Local performing arts organizations are struggling to keep up with the new circumstances due to the COVID-19 pandemic.
The Rocky Mountain School of the Arts and the Cody Center for the Performing Arts have both gone virtual with their classes, but several upcoming performances have been canceled or postponed out of concern for public health.
On April 2, RMSA directors decided to cancel the annual RMSA Masterpieces of Ballet and Spring Productions scheduled in May, with the hope of doing something more informal at a later date.
“It was a very hard decision as so much work has already been put into the performances,” said Jennifer Kaelberer, RMSA marketing and communications director. “Students and teachers look forward to the end-of-year performances, which celebrate all they’ve accomplished, but with so much time away from ‘in the studio rehearsals,’ it is difficult to produce the same quality production we’ve all come to expect.”
CCPA was able to host one performance before the quarantine was enacted, allowing the children to do a dress rehearsal of “Springtime on Mars.” Bethany Sandvik, CCPA theater director, said it might be possible to do the show at a later date.
CCPA dance director Angie McKenzie has been creating Google classrooms for each class and, along with other instructors, has been making videos and planning at-home activities to help the children stay involved. McKenzie has also been teaching via Zoom and Facebook Live, one of which was a combination class with studios from Bozeman, Mont., and Buffalo.
RMSA has recorded more than 90 videos and provided 10 livestream classes over the past several weeks, and the only classes put on complete hold were the spring sessions for preschool and kindergarten group music. Both organizations are still open for registration to future events and offer information online.
Both have also been able to make progress on summer performances amid the outbreak, planning tentatively for the time being.
The fifth annual season of “Wild West Spectacular the Musical,” put on by the Rocky Mountain Dance Theatre, is still on for the summer and has already had over 75 individuals audition from across the country for the 2020 shows.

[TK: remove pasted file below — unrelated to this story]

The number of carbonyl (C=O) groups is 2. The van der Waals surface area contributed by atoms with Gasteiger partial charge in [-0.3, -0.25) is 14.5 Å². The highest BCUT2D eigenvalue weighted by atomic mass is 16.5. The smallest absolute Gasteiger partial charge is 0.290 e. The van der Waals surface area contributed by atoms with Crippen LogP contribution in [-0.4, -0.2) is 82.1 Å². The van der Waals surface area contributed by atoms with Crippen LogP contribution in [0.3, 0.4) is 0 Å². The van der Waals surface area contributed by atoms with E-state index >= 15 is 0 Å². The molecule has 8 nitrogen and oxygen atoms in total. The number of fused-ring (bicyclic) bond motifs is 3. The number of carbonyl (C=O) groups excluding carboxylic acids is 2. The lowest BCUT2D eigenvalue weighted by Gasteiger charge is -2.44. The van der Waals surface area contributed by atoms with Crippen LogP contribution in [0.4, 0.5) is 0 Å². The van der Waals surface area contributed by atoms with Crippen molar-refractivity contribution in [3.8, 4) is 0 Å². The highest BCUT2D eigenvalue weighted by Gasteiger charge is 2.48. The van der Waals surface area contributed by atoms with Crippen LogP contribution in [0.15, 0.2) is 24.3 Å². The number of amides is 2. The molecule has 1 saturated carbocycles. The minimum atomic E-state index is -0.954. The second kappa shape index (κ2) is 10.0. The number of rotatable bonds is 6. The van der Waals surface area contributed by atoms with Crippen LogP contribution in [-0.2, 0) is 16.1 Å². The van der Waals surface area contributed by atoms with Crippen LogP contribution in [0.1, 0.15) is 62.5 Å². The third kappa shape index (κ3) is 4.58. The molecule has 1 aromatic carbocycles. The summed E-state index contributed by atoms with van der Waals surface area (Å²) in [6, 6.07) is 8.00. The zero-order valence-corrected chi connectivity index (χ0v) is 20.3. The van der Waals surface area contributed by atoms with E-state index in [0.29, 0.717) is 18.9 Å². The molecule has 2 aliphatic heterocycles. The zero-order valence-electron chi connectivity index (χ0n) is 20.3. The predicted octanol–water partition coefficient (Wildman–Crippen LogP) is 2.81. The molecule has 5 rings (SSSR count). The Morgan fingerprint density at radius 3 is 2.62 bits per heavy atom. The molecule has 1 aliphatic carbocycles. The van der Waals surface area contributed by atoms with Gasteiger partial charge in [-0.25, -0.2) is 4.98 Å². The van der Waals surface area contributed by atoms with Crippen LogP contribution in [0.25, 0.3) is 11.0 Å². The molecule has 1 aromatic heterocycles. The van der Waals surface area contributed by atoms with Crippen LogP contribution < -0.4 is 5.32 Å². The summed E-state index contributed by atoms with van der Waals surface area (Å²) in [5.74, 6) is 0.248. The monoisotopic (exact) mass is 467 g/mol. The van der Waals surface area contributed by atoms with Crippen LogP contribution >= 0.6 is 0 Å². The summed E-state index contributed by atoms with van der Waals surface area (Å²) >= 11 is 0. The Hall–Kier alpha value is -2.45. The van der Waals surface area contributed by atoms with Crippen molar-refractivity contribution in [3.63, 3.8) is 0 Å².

“We hope the fifth annual season will move along as planned, but we realize there are many factors to consider,” Kaelberer said. “We were to announce the cast March 30, but that has been delayed due to the virus.”
CCPA’s and Studio Theatre’s fifth anniversary season of the Cody Monologues has been cast for the 2020 season. A celebration Zoom meeting was held for past and present cast members on April 3.
Since the only home performances were planned for August, and the minimalist nature of the show, organizers are optimistic Cody Monologues will not be seriously affected by the outbreak, but there have been concerns about the show’s first planned tour.
“We have a small tour planned with stops in Rock Springs, Pinedale and Red Lodge,” Sandvik said. “Those begin in June, so we will see.”
While these two organizations have been able to continue their work in different formats for the time being, that does not mean others have the same luxury.
Cody High School Drama has had to cancel its performance of “The Little Mermaid,” originally planned to open March 26, and Cody Community Theatre has cancelled their summer performance of “Roald Dahl’s Willy Wonka,” which was slated for late June and early July.
Annamarie Victor, the director of CHS’s “The Little Mermaid,” said it was such a difficult decision to make, because many of the leads were seniors, meaning even if the quarantine ends, there wouldn’t be enough time to do the show and they’ll be too busy in the summer to push a postponed performance on them.
What makes the quarantine worse for her right now though is also what makes her hopeful for the future, and that is the convictions of those who want to participate in the arts are a family that will always support one another.
“It’s heartbreaking, because theatre is an outlet for stress and escape from a hectic world,” Victor said. “It’s a family, and now those students don’t have it. Cancelling the show was my worst nightmare and I cried when I wrote the announcement. I can only hope that this experience makes my students stronger and that when we all see each other again we can remember to cherish every moment and tell everyone how glad we are that they are here with us.”
Director Kathie McIsaac and the CCT board members came to the difficult decision to cancel the performance completely for the summer season.
“The reason we can’t guarantee anything this summer is kind of complicated,” McIsaac said. “For one, in order to get ready for the date we had originally planned would be strenuous for everyone. The actors, the set designers, the costume makers, it would all take time to get ready and there’s no guarantee we’d get that time. As for the question of ‘Why couldn’t we just change the date for a few weeks after?’, our lighting designer, Brad Thyng, also works for Cody Nite Rodeo, so the logistics of making that work would get more difficult.
“There’s so much planning, months and months of planning for a show, especially if you want it to be a good one, and at this state most of it was only on my computer. So, it was easier to put it on hold now rather than try and go further. You don’t want to spend thousands of dollars on a flying rig unless you are absolutely going to use it.”
McIsaac also said CCT was going to continue its plans for a fall show, and due to now having the rights to “Roald Dahl’s Willy Wonka,” will very likely do the show sometime in the future.
“I’d love to do the show in January, but as of right now, we have no idea what CCT is going to do that far ahead,” McIsaac said. “We have the rights to do the show in the future, and I really want to do it, so we will at some yet undetermined time.”